Huntsman Cancer Institute established The Society of Huntsman Translational Scholars to recognize excellence in the discipline of translational science. Adam Cohen, MD, MS, was recently honored with a Huntsman Translational Scholar award. He is a researcher and physician, specializing in neuro-oncology and breast oncology.
Cancer Research Posts
Are you thinking about taking part in a clinical trial? Read these five frequently asked questions about clinical trials.
“Delivering Discoveries: Expanding the Reach of Precision Medicine,” was the theme of the American Society of Clinical Oncology (ASCO) 2018 annual meeting held June 1-5, 2018 in Chicago. One of the largest scientific conferences in the world, the meeting brings together nearly 40,000 attendees and features thousands of studies about new ways to prevent, detect, and treat cancer.
It is patients like you, your loved ones, and Dr. Gertz's parents who keep us motivated and excited to find ways to help in the fight against this terrible disease. We appreciate everything you do as patients—like donating samples and participating in clinical trials—and we want you to know that we are doing everything we can to help patients with breast and uterine cancer.
HCI established The Society of Huntsman Translational Scholars to recognize excellence in the discipline of translational science. Deborah Stephens, DO, was recently honored with a Huntsman Translational Scholar award. She is the physician leader of the Hematology Clinical Trials at Huntsman Cancer Institute and is also an Assistant Professor in the Division of Hematology and Hematologic Malignancies at the University of Utah.
On May 16, 2018, HCI hosted a NASA astronaut and a team from the Center for the Advancement of Science in Space to discuss the opportunity of researching cancer in space.
HCI established The Society of Huntsman Translational Scholars to recognize excellence in the discipline of translational science. Theresa Werner, MD, was recently honored with a Huntsman Translational Scholar award. She is the medical director of Clinical Trials and treats patients with gynecologic cancers.
Huntsman Cancer Institute Opens Center for HOPE and is Awarded $9.7 Million to Improve Health Among Underserved Populations
Huntsman Cancer Institute (HCI) at the University of Utah (U of U) today announced the opening of the Cancer Population Sciences and Huntsman Center for Health Outcomes and Population Equity (HOPE), a new research and clinical space dedicated to preventing cancer and improving health among underserved populations and improving outcomes in cancer patients. The center recently received $9.7 million from the Patient-Centered Outcomes Research Institute (PCORI) to fund a clinical trial researching new and effective approaches to reduce tobacco use.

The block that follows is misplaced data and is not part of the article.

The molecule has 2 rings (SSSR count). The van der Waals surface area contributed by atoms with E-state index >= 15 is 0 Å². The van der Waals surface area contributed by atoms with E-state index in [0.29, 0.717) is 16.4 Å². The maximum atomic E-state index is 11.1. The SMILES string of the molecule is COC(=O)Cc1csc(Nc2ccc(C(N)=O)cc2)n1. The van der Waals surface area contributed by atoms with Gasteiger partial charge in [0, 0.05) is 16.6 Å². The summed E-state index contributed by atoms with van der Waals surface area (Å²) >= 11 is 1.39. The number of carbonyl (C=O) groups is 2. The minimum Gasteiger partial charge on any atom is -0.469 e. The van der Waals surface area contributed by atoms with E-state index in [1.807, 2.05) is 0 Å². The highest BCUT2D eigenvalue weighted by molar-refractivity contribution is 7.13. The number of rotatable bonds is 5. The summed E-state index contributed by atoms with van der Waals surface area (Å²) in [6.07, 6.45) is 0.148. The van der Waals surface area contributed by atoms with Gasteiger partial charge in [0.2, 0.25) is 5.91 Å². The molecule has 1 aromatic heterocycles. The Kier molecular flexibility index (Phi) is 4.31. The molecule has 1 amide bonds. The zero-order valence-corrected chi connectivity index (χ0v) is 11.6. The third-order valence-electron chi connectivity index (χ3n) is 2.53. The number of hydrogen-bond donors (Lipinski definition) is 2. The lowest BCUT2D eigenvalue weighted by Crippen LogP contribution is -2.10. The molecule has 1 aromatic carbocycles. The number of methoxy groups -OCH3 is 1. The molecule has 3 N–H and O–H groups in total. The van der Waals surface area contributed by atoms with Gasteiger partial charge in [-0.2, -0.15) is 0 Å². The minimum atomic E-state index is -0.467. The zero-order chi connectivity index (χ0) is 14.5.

“Driving Innovative Cancer Science to Patient Care” was the theme of the American Association for Cancer Research (AACR) annual meeting, which took place April 14-18 in Chicago. Huntsman Cancer Institute (HCI) faculty and staff joined almost 22,000 other scientists, physicians, and patient advocates from around the world to share the latest findings in translational, clinical, and prevention-focused cancer research.
HCI established The Society of Huntsman Translational Scholars to recognize excellence in the discipline of translational science. Robert Andtbacka, MD, was recently honored with a Huntsman Translational Scholar award and will also lead the group for the coming year.
The PathMaker Cancer Research Program is for high school and undergraduate students with backgrounds underrepresented in the biomedical workforce. Under the mentorship of an HCI scientist, PathMaker scholars conduct research and build a foundation for careers in health professions and biomedical research.
The Young Adult Cancer Caregiver study is currently recruiting participants. The study will look at how social media may help or hinder young adults who take care of a cancer patient.
This infographic highlights a few of Huntsman Cancer Institute's accomplishments in 2017.
Advancing discoveries made in the lab to medical treatments that can be used in patient care is complex and time-consuming. Commonly called clinical translation, this process can be thought of much like translating something from one language to another.
Huntsman Cancer Institute began in 1995 with an empty lot and a dream full of promise. Twenty-two years later, HCI opened a major expansion that doubled its research capacity.
Targeted therapy in cancer treatment is often called personalized or precision medicine, according to the National Institutes of Health. Targeted therapies are designed to be more effective and less harmful than other approaches because the drugs are specially designed to meet the individual characteristics of each patient.
Through community partnerships, Huntsman Cancer Institute is reaching adolescent and young adult (AYA) populations where they are – in schools, neighborhoods, and communities – with an educational recipe for a lifetime of healthy living.
Christina Ratcliff enrolled in HCI's Total Cancer Care study, a partnership among patients, health care providers, and researchers to help accelerate cancer research and improve patient care.
Over the years, there have been many landmark discoveries in the effort to eradicate cancer. Progress can only continue with well-trained and passionate researchers and physicians. Huntsman Cancer Institute faculty work with students of all ages to cultivate the next generation of scientists who will carry on this life-saving work.
Remembering to take medication can be a struggle for anyone, but it’s usually a tougher challenge for teens and young adults with cancer. A recent study shows using a smartphone reminder app helps patients in this age group take medication as prescribed.